* Degree of survival: the exterior is largely unaltered, and whilst the interior is plain and has undergone alteration in places, a number of notable original features survive, including the former banking hall's granite-lined walls, two honed-granite stairs, and the granite-lined walls and floor in the entrance foyer off Park Place.
The Bank of England first established regional branches in 1826-8 in response to the failure of local banknote-issuing banks and also the competition of larger banking companies. Leeds was the bank's sixth regional branch to open in 1827. In 1862-4 the branch was rebuilt to the designs of P C Hardwick and was known as Sovereign House, 24-25 Park Row (listed at Grade II). C R Cockerell is the architect most commonly associated with the bank's C19 buildings, designing branches at Bristol (1844-7), Liverpool (1845-8) and Manchester (1845-6); all are listed at Grade I.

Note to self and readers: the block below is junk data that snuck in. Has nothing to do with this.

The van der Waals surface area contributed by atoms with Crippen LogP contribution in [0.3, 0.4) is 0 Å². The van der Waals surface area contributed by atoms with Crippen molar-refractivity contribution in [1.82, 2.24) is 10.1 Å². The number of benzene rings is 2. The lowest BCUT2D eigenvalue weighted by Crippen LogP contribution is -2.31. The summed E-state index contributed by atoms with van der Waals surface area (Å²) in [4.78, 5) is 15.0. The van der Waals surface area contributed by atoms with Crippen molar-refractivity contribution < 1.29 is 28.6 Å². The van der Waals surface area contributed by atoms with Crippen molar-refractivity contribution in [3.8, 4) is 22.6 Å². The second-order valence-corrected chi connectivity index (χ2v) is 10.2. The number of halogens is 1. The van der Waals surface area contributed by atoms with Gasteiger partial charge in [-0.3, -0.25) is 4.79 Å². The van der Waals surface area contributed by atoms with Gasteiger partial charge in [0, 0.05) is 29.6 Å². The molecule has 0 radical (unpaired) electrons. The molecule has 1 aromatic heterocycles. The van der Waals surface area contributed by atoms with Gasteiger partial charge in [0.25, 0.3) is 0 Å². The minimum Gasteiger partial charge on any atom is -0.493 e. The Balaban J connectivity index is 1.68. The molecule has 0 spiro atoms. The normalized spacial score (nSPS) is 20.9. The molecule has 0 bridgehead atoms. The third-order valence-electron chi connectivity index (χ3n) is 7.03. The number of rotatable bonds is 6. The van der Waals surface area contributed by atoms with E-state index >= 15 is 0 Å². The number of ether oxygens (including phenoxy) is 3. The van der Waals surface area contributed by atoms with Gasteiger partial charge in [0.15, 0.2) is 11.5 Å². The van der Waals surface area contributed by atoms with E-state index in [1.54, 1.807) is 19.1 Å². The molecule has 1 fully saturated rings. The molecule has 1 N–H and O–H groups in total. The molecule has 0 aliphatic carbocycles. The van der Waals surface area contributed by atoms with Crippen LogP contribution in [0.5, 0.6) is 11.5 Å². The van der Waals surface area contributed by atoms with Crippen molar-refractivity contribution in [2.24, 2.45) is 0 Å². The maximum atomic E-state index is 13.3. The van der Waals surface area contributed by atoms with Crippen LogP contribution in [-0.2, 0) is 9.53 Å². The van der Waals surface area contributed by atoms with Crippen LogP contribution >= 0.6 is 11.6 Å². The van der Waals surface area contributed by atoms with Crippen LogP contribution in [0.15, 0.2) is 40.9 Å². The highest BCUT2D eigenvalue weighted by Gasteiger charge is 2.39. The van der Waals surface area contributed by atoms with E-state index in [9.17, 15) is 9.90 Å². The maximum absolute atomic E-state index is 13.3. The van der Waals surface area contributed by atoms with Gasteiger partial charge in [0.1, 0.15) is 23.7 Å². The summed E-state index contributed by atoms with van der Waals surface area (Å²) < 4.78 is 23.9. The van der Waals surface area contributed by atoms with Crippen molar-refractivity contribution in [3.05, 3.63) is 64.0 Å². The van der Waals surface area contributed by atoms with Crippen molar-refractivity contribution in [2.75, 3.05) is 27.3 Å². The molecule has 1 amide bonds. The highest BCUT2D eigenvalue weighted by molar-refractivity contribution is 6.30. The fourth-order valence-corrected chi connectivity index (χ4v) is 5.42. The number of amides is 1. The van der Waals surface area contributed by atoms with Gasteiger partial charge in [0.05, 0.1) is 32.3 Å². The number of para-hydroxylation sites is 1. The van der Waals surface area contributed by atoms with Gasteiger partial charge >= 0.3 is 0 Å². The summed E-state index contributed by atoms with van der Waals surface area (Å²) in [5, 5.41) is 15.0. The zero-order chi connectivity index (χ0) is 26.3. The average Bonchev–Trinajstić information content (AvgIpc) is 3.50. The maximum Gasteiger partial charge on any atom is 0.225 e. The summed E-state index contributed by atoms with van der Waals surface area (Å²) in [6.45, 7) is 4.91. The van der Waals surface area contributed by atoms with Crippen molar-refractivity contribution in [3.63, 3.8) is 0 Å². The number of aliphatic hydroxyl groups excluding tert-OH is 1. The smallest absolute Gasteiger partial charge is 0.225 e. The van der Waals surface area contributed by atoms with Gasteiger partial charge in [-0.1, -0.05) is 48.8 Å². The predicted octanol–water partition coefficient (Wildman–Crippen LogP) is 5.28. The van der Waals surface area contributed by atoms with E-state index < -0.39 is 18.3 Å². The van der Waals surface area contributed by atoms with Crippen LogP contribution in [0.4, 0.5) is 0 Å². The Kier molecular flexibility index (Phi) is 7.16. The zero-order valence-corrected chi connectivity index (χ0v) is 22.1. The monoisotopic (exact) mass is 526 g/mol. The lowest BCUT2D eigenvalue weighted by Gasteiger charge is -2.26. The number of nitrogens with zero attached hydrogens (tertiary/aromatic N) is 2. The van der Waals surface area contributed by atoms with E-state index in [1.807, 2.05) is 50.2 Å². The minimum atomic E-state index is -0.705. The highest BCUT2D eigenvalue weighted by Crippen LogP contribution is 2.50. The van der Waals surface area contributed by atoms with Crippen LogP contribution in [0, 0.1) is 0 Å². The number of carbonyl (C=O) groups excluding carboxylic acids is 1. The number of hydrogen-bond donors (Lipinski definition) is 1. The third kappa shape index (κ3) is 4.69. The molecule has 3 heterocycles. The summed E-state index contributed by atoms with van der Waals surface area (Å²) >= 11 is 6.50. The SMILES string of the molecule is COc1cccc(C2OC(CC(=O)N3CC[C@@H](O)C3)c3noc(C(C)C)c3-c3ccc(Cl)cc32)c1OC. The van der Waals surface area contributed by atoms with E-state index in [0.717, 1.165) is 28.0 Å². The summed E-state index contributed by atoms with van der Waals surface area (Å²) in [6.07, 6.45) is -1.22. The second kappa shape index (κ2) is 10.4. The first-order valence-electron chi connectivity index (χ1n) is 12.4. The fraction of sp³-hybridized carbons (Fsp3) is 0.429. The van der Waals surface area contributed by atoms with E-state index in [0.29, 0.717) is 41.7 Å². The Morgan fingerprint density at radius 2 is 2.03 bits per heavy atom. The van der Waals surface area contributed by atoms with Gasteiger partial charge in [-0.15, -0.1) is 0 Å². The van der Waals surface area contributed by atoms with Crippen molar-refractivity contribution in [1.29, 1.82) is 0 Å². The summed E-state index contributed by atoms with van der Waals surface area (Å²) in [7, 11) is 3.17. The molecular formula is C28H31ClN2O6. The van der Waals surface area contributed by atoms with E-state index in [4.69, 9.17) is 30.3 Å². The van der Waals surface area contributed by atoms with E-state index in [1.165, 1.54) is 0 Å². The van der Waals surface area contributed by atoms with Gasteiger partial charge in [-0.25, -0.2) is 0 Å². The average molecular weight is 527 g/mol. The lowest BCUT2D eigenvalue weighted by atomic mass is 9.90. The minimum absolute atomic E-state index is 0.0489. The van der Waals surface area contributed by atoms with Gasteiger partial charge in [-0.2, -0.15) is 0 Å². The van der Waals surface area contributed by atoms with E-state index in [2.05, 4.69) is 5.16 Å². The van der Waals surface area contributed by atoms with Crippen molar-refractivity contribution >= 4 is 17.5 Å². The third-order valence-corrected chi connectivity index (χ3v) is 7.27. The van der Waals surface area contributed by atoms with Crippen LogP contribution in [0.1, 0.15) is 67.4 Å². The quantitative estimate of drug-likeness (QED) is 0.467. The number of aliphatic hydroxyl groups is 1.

In the latter half of the 1960s, and partly as a result of the 'Great Train Robbery' of 1963, British banks attempted to limit the movement of money around the country by establishing regional bullion centres with reinforced basement vaults. The Bank of England embarked upon a programme of rebuilding their key branches in Manchester, Birmingham, Newcastle, Bristol and Leeds.